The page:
There comes a time in everyone’s visit to Buenos Aires where they would turn to me and say: “Daniel, you basically live in New York/Paris/Barcelona/Madrid”. And after three days of touring downtown (which often doubles for the Big Apple in advertisements) and the chichi districts of Palermo and Recoleta, that sentiment is understandable: parts of Buenos Aires are very upmarket. It is at this point that I would buy them a subte coin, descend down to the depths of the blue line and take them to Retiro. (I also wish I could condemn every travel writer who has ever described Buenos Aires as ‘the Paris of the South’ to a two week stay in Retiro).
Retiro, you see, is an area in Buenos Aires that is truly, unmistakably, and joyfully South American. And I love it. In fact, I enjoy it so much I would often go down to the food stalls, order the cheapest milanesa in the country, a large Quilmes and revel in being in South America. Argentines thought I was two chorizos short of an asado.
The name Retiro means ‘the Retreat’, the name of a country house owned by a Spanish governor in the late 17th century. Today, Retiro is, for most people, synonymous with two train stations and the principal bus station in Buenos Aires. Mitre is a British-built station (look out for plaques of the British material suppliers) dating back to 1915 and was inspired by London’s Crystal Palace. Between the crowds you can glimpse its former glory. Every morning millions of commuters from the wealthy northern suburbs descend on Retiro.
The sheer quantity of people passing through has built a thriving economy around the stations. It is a hugger-mugger of stalls selling just about every counterfeit good you could imagine. Radios, football shirts, magazines, books, toys, clothing, and well, just about everything. Cumbia blasts out in a discordant cacophony. The covered food stalls are filled with workers chomping on a one peso choripan, knocking back their second bottle of Brahma (that little bit cheaper than Quilmes), and the baskets are filled with pastries and breads from around Argentina, Bolivia and Peru. I would go alone just to buy a bag of warm chipás – delicious cheese snacks made from manioc flour. Retiro and Once (another area rich with Argentines from other provinces) are the only places to buy them. Hawkers hawk and buskers busk. It’s a thrillingly vibrant part of Buenos Aires, and a great place to experience some true Argentina culture.
Estacion Retiro – Photo by Jorge Gobbi on Flickr
Several readers who know Retiro by now will be pointing out that I’m picking out the wrong part of the area known as Retiro. Some will say it’s dirty (it is), some will say it’s dangerous (it’s not too bad, but keep an eye on your bags and pockets and stay away from anywhere the other side of Retiro bus station). They’ll be saying, “What about the sights of Retiro?” So, yes, here they are:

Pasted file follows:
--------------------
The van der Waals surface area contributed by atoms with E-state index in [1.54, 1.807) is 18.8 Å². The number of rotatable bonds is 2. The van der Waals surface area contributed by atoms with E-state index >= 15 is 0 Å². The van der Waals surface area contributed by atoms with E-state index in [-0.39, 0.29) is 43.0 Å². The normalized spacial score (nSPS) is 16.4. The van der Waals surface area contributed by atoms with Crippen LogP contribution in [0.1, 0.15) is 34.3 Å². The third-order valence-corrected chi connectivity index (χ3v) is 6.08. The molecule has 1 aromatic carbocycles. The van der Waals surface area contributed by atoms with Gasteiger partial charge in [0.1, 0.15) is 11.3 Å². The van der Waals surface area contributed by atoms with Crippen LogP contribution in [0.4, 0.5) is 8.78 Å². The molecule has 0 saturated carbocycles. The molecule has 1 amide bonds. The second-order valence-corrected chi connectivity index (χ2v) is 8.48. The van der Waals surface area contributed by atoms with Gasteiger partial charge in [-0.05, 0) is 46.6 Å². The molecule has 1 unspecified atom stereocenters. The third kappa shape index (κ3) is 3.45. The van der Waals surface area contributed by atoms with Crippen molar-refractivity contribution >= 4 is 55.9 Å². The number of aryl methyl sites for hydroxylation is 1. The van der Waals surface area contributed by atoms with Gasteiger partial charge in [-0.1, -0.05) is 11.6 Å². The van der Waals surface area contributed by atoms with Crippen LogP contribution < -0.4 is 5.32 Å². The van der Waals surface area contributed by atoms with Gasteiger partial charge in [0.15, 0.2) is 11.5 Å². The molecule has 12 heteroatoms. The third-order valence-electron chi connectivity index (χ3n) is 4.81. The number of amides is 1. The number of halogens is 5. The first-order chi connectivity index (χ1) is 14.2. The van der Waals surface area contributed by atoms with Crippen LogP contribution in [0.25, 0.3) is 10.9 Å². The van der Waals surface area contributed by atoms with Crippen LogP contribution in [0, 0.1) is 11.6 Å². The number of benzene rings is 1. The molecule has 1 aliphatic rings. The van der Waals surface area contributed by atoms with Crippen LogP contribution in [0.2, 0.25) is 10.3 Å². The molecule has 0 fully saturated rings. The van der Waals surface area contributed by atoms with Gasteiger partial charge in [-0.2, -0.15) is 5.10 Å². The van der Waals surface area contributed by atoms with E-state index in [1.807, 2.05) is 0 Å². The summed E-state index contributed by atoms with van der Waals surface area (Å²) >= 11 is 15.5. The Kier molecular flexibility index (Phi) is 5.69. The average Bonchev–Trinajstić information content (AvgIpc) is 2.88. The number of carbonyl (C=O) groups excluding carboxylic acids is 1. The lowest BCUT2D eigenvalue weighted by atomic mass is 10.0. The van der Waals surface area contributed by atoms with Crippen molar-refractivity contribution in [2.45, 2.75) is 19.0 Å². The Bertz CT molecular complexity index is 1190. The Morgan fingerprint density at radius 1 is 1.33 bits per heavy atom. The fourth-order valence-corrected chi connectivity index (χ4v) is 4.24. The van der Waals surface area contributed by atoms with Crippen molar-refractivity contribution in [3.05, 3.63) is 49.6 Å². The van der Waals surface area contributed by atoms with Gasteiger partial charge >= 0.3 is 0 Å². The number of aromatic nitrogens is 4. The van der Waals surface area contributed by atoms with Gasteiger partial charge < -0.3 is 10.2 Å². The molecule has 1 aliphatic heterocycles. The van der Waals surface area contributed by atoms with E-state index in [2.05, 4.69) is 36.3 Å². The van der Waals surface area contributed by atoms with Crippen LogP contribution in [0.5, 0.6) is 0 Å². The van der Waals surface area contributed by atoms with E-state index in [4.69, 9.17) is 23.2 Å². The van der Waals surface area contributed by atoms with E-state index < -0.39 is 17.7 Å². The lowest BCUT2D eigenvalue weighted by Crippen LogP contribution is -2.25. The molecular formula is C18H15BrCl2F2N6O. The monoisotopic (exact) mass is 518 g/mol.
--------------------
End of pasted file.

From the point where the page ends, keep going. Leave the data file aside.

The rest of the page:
This park provides a leafy buffer between Recoleta and downtown and the area around Retiro railway station. The park at the top and the well-kept hillside descending towards the clock tower are popular with mate drinkers and lovers (PDA is not a consideration in Buenos Aires).
Porteños like to point out the story of how it was called Torre de los Ingleses, but was renamed Torre Monumental after the Falklands/Malvinas conflict. The Plaza Británica was also renamed Plaza Fuerza Aérea Argentina. It was British residents who provided the funds for the monument (apparently it’s based on Big Ben, although that seems hard to imagine). The materials were imported from Britain and it’s adorned with the English Rose, Scottish thistle, Welsh dragon and Irish shamrock. It opened in 1916. Today, it’s the headquarters of the Museos de Buenos Aires. You can occasionally climb to the top.
Torre Monumental – Photo by Leandro Neumann Ciuffo on Flickr
This pedestrianised street lies partly in the official Retiro boundary. Once the place to find the most upmarket shops in the city, it’s now leather goods, souvenir stalls and an empty Harrods – the only affiliated Harrods store in the world, but its been empty since 1998. Patio Bullrich, one of the nicest malls in the city, has taken Harrods’ mantle. The Florida Garden café is notable for being the meeting place for artistic and literary giants in the 1960s.
Overlooking Plaza San Martín is the Circulo Militar Argentino, the home of the Museo de Armas de la Nación, which has a good collections of uniforms and weapons dating back to the 12th century.
Amidst the chaos of Retiro, this oasis of calm is a whitewashed baroque building with an incongruous collection of paintings and religious objects. There are often classical music recitals, but it’s a nice place to go and seek quiet.
So, yes, there is more to Retiro than just the stalls outside the train stations. But for a glimpse into the real Argentina – and I’m aware I may be alone in thinking this – Retiro provides a shortcut into the loud, swirling chaos that is much of South America – and the reason we love it.
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3 responses to “Retiro – A Guide to the Buenos Aires Barrio”
Daniel´s spot on: it is a sight to behold. There's a pancho (hot dog) shop inside Retiro which is staffed entirely by disabled people. On your right as you enter. You don't see many places like that in Argentina. The panchos are as horrible there as anywhere else, of course, but it's a good project. There's also a really nice, properly renovated confitería in there.
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